You must remember that the Farbridge-dominated council has already approved spending $34 million, pending a review by city and police civilian staff to reduce the cost. The Mayor has sat on the Police Services Board, (most of whom are appointed by the province), for eight years. She told her council that the city had no choice because the Ontario Police Act can legislate the city to pay up.
Perhaps it’s the time to call the bluff and tell the Police Services Board we can’t afford it. Maybe it’s a good time to play that card when we’re in the middle of a provincial election.
Number TWO – Urbacon
This is probably the most outrageous example of mismanagement of a major contract in the history of the city. The judge lays the blame directly on the city administration. The city tries to blame some obscure bylaw that gives the Chief Administrative Officer (CAO) the right to cancel contracts without consulting council. In this case it was Hans Loewig who did the dirty deed in September 2008 and is no longer with the city.
How convenient! Well Mayor Farbridge and her ten supporters were there and did nothing despite evidence during the trial that council was receiving briefings from the CAO. This case will ultimately cost the city millions. That’s your millions.
Number ONE – Taxes
Property taxes have risen by 35 per cent in seven years of Farbridge control of the city’s finances and operations. Things have not changed in 2014, with taxes increasing by 4.36 per cent when combining the council approved increase of 2.37 per cent plus the increase of assessment determined by MPAC, the provincial organization that determines the market value of properties in Ontario.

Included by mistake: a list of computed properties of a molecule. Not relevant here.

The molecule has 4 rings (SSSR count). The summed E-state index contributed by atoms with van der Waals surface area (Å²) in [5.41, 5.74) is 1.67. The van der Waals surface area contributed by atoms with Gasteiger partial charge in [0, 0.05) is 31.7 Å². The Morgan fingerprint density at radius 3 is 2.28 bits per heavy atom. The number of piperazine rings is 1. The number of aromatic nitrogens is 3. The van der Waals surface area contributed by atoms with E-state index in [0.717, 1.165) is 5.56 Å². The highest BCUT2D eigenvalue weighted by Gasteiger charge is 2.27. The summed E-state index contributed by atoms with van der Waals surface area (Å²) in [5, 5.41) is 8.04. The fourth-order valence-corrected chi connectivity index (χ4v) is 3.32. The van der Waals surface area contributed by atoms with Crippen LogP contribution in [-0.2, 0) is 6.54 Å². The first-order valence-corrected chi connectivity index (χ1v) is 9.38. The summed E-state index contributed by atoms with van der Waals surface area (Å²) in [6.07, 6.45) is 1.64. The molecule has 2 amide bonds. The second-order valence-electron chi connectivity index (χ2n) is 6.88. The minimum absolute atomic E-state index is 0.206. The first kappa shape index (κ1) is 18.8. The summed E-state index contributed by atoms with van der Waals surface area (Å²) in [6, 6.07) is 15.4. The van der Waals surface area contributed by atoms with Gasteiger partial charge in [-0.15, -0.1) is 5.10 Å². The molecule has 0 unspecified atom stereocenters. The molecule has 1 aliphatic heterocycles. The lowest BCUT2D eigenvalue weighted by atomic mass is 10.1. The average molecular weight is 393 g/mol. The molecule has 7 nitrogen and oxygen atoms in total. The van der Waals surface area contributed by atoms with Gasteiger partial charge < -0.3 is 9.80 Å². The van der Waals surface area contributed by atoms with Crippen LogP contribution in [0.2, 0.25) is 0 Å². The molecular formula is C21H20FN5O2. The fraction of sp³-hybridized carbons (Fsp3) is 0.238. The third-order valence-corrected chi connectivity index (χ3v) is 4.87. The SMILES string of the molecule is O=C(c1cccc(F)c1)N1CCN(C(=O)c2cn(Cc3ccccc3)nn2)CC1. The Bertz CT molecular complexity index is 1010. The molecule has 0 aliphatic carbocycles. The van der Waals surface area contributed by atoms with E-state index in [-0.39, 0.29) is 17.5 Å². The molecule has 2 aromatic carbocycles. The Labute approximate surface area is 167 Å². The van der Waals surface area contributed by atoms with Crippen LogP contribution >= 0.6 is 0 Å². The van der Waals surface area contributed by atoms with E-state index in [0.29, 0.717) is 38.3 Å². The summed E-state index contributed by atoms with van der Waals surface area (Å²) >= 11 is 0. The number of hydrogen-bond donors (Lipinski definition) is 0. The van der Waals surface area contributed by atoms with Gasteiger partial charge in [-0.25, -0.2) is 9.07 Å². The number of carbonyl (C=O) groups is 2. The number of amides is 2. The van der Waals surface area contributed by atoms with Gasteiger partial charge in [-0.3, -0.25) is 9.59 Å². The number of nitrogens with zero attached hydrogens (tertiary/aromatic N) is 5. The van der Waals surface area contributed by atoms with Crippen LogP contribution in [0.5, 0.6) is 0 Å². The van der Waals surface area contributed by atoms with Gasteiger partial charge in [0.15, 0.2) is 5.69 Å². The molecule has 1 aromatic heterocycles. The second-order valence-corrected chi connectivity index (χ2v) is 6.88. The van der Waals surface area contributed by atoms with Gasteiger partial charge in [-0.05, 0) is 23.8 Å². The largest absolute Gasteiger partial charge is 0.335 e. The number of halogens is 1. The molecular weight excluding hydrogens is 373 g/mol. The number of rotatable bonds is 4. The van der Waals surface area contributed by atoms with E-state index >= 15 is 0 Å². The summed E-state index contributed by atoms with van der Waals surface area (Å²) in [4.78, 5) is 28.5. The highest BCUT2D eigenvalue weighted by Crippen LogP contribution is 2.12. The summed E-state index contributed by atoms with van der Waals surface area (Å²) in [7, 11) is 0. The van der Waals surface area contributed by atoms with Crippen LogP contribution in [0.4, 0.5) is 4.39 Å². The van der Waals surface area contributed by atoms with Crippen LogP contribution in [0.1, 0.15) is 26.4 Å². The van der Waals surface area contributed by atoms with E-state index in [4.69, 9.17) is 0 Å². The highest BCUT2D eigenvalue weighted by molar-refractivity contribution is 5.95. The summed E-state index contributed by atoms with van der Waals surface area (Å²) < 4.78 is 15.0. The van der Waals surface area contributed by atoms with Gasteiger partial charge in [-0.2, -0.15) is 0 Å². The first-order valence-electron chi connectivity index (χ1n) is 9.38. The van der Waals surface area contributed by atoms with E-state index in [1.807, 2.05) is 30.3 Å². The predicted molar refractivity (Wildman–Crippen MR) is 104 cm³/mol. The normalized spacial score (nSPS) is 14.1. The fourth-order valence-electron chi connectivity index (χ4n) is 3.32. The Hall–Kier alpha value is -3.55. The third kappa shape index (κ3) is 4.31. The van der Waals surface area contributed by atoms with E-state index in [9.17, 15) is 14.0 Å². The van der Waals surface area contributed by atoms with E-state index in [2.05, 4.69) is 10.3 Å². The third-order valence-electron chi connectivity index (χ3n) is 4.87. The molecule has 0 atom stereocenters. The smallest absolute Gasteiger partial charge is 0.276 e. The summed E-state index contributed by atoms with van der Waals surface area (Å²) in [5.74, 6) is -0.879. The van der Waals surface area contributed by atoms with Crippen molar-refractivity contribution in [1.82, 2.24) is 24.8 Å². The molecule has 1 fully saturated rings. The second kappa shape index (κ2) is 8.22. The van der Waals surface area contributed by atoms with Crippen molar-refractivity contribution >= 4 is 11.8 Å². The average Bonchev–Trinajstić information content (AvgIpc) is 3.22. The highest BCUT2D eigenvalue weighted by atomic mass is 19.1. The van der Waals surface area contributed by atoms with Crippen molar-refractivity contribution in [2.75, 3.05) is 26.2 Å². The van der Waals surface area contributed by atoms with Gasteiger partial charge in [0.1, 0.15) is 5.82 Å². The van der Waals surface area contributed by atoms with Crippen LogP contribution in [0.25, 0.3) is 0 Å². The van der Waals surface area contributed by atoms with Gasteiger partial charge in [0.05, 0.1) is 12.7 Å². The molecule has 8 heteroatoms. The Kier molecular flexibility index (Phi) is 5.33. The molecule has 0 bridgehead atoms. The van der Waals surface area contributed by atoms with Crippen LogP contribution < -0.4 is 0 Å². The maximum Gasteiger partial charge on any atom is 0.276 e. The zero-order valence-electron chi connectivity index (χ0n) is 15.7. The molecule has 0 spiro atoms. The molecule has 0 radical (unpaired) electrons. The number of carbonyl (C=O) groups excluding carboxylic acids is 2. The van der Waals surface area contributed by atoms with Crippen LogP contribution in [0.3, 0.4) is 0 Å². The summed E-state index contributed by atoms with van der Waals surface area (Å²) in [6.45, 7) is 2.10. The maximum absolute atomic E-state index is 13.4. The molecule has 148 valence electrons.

The crushing need for cash to meet the soaring costs of its agenda has driven this council and administration to milk every source in the city. Property taxes are used like a city ATM machine.
This is why Guelph, with one of the highest property tax costs in Ontario, is turning our city into a community where people cannot afford to live. It has become a place passed up by industrial and commercial developers because of a stifling city bureaucracy and development fees that have doubled in a few years.
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The major issue in the civic election is the stewardship of the city by Mayor Karen Farbridge. Her advantage in having complete control of council and staff with the support of a majority of unwavering supporters that has spanned eight years. The results are self-evident and the top ten issues produced here are irrefutable examples of irresponsible spending and mismanagement.
In the past eight months, there has been a determined attempt to deny, obfuscate and create band-aid solutions to problems, most of which were produced by the Mayor’s administration. See top ten list above.
This administration has learned over the years how to mask their spending mistakes and faulty programs. The dictatorial control by the Mayor and her fellow travelers has resulted in open season on the property taxpayer and all citizens requiring city services. The voter turnout in 2010 was just over 33 per cent of the total number of eligible voters.
This is a primary reason that GrassRoots Guelph (GRG) has challenged the Farbridge administration. The GRG is approaching its task in two ways: One, to inform and educate on the issues and concerns of the administration to increase the number of elegible voters. Two, to seek candidates for council who bring business experience and common sense to the party. Even Farbridge council supporter, Karl Wettstein, ruefully admits that council needs more members with business experience.
That’s from the horse’s mouth!